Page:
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12.1 gnatxref Switches

The command lines for gnatxref is:

     $ gnatxref [switches] sourcefile1 [sourcefile2 ...]


sourcefile1, sourcefile2
identifies the source files for which a report is to be generated. The 'with'ed units will be processed too. You must provide at least one file.

These file names are considered to be regular expressions, so for instance specifying 'source*.adb' is the same as giving every file in the current directory whose name starts with 'source' and whose extension is 'adb'.

The switches can be :

If this switch is present, gnatfind and gnatxref will parse the read-only files found in the library search path. Otherwise, these files will be ignored. This option can be used to protect Gnat sources or your own libraries from being parsed, thus making gnatfind and gnatxref much faster, and their output much smaller.
When looking for source files also look in directory DIR. The order in which source file search is undertaken is the same as for gnatmake.
When searching for library and object files, look in directory DIR. The order in which library files are searched is the same as for gnatmake.
Do not look for sources in the system default directory.
Do not look for library files in the system default directory.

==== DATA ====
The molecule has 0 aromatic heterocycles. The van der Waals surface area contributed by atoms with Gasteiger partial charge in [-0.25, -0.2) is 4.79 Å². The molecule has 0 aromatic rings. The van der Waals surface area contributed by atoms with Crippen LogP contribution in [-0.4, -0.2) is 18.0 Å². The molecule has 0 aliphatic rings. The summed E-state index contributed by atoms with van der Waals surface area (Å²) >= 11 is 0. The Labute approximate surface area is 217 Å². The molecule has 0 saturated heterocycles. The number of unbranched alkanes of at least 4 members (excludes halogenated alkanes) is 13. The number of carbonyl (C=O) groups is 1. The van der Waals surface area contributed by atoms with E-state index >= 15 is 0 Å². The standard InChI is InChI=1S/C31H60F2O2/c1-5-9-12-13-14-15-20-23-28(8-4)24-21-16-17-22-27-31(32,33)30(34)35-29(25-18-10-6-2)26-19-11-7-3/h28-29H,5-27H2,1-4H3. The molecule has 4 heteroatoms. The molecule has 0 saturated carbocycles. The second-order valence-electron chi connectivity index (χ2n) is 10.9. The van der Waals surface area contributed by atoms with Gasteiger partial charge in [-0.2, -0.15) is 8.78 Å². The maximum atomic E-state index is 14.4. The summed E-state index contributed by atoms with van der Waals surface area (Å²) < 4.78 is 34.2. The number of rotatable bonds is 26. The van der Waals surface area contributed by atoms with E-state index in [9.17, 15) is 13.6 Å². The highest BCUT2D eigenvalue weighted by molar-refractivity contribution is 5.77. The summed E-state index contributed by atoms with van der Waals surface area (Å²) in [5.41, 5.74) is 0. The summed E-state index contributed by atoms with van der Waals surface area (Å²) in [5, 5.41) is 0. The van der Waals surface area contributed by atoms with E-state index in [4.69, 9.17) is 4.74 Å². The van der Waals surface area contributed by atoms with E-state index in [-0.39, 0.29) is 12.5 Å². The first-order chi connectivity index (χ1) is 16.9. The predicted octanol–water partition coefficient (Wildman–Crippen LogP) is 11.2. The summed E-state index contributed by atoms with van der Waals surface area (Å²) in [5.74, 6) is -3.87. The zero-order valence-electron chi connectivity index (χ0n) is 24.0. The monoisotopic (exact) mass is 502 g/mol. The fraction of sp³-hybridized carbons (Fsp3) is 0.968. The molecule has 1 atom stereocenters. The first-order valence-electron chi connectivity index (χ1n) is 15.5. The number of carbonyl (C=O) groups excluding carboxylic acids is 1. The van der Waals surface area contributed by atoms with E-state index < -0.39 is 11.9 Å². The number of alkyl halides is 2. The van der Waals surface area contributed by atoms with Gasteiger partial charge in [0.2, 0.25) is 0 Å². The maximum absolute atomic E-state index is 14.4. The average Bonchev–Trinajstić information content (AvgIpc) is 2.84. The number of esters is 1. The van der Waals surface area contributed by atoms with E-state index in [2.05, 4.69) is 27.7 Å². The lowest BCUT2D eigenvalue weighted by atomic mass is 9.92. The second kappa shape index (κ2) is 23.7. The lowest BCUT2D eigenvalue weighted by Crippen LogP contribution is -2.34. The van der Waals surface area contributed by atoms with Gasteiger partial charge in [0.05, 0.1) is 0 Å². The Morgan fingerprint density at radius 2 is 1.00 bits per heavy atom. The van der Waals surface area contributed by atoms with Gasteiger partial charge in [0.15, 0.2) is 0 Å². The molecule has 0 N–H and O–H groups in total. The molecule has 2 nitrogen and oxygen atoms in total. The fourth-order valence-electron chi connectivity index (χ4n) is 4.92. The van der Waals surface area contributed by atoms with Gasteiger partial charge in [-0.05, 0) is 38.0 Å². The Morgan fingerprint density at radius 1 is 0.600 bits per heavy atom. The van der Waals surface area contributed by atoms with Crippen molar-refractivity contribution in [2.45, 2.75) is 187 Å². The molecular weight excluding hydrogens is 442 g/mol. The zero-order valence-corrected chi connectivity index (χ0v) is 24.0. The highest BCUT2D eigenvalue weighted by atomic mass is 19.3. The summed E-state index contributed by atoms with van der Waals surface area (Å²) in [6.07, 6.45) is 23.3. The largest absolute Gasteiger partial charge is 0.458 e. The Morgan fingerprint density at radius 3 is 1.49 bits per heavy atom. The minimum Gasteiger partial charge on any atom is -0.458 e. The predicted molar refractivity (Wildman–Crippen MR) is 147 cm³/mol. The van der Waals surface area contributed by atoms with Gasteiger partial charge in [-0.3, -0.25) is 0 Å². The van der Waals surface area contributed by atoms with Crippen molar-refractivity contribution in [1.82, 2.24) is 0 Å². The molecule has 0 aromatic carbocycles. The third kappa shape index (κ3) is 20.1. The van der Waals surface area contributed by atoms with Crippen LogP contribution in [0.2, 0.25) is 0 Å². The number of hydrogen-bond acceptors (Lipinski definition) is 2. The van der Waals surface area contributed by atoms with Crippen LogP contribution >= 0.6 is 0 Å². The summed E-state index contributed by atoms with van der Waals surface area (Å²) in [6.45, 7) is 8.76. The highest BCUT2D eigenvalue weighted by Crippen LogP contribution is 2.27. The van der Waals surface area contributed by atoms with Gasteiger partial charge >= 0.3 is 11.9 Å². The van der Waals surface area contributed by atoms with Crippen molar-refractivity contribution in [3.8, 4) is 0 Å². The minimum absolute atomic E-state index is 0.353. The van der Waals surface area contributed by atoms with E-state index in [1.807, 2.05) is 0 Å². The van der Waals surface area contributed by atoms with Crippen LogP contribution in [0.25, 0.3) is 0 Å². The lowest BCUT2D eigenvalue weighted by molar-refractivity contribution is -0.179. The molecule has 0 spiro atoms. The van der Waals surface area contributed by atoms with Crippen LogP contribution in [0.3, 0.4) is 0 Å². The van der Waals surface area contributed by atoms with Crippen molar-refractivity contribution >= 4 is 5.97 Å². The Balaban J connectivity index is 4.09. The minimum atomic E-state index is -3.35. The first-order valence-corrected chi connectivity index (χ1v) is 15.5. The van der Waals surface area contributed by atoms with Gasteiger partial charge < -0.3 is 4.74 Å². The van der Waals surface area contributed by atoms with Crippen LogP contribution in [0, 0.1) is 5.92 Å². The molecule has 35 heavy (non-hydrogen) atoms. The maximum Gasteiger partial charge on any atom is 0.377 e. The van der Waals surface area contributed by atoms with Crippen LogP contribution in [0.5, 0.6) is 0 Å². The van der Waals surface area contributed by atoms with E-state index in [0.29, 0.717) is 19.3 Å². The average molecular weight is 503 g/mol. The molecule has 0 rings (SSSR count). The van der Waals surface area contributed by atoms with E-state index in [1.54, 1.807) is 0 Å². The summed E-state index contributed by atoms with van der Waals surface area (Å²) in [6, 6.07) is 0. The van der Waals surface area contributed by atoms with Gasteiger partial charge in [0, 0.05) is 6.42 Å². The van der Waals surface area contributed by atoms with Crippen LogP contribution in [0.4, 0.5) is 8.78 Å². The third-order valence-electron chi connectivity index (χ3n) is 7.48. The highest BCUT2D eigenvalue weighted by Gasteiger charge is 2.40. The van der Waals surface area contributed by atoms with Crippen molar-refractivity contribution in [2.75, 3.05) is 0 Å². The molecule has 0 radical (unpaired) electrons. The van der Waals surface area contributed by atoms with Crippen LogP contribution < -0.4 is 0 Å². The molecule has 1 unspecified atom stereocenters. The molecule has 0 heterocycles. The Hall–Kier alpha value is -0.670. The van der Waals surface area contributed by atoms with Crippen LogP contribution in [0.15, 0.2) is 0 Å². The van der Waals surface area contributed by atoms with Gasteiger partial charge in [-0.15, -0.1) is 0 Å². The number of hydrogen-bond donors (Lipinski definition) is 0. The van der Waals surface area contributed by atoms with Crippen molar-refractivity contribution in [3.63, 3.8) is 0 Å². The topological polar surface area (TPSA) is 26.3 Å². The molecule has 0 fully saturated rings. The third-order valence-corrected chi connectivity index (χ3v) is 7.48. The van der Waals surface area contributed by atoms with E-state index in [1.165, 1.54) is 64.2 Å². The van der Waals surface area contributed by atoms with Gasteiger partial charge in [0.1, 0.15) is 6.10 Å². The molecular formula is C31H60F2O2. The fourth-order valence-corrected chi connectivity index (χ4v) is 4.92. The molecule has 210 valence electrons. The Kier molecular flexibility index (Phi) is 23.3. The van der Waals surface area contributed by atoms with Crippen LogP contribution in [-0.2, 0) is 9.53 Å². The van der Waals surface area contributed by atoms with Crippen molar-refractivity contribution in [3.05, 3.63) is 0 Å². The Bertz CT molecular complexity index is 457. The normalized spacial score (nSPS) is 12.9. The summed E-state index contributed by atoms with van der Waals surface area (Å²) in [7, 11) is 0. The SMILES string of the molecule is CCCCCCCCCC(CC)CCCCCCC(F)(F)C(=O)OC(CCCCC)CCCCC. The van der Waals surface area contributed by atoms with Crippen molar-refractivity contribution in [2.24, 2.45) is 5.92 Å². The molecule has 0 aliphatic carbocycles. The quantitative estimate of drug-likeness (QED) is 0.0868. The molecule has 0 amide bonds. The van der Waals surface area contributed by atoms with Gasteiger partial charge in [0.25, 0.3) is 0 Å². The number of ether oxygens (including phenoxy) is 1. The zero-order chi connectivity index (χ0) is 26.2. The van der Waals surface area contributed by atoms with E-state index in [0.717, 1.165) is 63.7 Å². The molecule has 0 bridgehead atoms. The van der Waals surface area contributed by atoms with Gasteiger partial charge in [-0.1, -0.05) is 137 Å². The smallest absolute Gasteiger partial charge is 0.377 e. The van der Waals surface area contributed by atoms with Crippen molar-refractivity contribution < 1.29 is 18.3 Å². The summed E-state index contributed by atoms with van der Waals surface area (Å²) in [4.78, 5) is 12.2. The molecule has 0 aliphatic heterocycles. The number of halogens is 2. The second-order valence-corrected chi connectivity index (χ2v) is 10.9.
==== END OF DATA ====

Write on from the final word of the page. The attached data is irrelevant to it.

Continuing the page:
Specifies the default location of the runtime library. Same meaning as the equivalent gnatmake flag (see Switches for gnatmake).
If this switch is set gnatxref will output the parent type reference for each matching derived types.
If this switch is set, the output file names will be preceded by their directory (if the file was found in the search path). If this switch is not set, the directory will not be printed.
If this switch is set, information is output only for library-level entities, ignoring local entities. The use of this switch may accelerate gnatfind and gnatxref.
Equivalent to `-aODIR -aIDIR'.
Specify a project file to use See Project Files. By default, gnatxref and gnatfind will try to locate a project file in the current directory.

If a project file is either specified or found by the tools, then the content of the source directory and object directory lines are added as if they had been specified respectively by `-aI' and `-aO'.

Output only unused symbols. This may be really useful if you give your main compilation unit on the command line, as gnatxref will then display every unused entity and 'with'ed package.
Instead of producing the default output, gnatxref will generate a tags file that can be used by vi. For examples how to use this feature, see See Examples of gnatxref Usage. The tags file is output to the standard output, thus you will have to redirect it to a file.

All these switches may be in any order on the command line, and may even appear after the file names. They need not be separated by spaces, thus you can say `gnatxref -ag' instead of `gnatxref -a -g'.